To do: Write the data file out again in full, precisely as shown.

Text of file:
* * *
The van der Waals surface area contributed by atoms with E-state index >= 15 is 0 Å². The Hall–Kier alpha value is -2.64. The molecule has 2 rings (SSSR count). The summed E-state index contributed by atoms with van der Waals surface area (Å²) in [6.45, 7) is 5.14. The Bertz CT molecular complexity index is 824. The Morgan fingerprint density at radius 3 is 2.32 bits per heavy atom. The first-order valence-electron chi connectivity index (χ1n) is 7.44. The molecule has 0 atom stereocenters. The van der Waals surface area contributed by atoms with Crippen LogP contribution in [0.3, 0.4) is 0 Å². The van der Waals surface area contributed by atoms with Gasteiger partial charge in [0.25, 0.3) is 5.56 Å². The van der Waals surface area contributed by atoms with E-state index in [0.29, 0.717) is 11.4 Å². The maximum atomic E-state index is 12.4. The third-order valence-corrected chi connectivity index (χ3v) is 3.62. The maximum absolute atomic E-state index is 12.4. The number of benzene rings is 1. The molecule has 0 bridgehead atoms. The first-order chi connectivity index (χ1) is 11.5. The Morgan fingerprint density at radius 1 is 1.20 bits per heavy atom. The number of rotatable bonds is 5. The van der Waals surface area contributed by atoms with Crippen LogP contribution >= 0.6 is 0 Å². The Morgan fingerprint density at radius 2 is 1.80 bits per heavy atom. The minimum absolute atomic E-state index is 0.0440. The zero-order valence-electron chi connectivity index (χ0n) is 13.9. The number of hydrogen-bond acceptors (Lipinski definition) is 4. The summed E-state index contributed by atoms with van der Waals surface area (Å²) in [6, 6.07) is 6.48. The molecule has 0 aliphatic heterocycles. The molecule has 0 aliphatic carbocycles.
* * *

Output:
The van der Waals surface area contributed by atoms with E-state index >= 15 is 0 Å². The Hall–Kier alpha value is -2.64. The molecule has 2 rings (SSSR count). The summed E-state index contributed by atoms with van der Waals surface area (Å²) in [6.45, 7) is 5.14. The Bertz CT molecular complexity index is 824. The Morgan fingerprint density at radius 3 is 2.32 bits per heavy atom. The first-order valence-electron chi connectivity index (χ1n) is 7.44. The molecule has 0 atom stereocenters. The van der Waals surface area contributed by atoms with Crippen LogP contribution in [0.3, 0.4) is 0 Å². The van der Waals surface area contributed by atoms with Gasteiger partial charge in [0.25, 0.3) is 5.56 Å². The van der Waals surface area contributed by atoms with E-state index in [0.29, 0.717) is 11.4 Å². The maximum atomic E-state index is 12.4. The third-order valence-corrected chi connectivity index (χ3v) is 3.62. The maximum absolute atomic E-state index is 12.4. The number of benzene rings is 1. The molecule has 0 bridgehead atoms. The first-order chi connectivity index (χ1) is 11.5. The Morgan fingerprint density at radius 1 is 1.20 bits per heavy atom. The number of rotatable bonds is 5. The van der Waals surface area contributed by atoms with Crippen LogP contribution >= 0.6 is 0 Å². The Morgan fingerprint density at radius 2 is 1.80 bits per heavy atom. The minimum absolute atomic E-state index is 0.0440. The zero-order valence-electron chi connectivity index (χ0n) is 13.9. The number of hydrogen-bond acceptors (Lipinski definition) is 4. The summed E-state index contributed by atoms with van der Waals surface area (Å²) in [6, 6.07) is 6.48. The molecule has 0 aliphatic heterocycles. The molecule has 0 aliphatic carbocycles.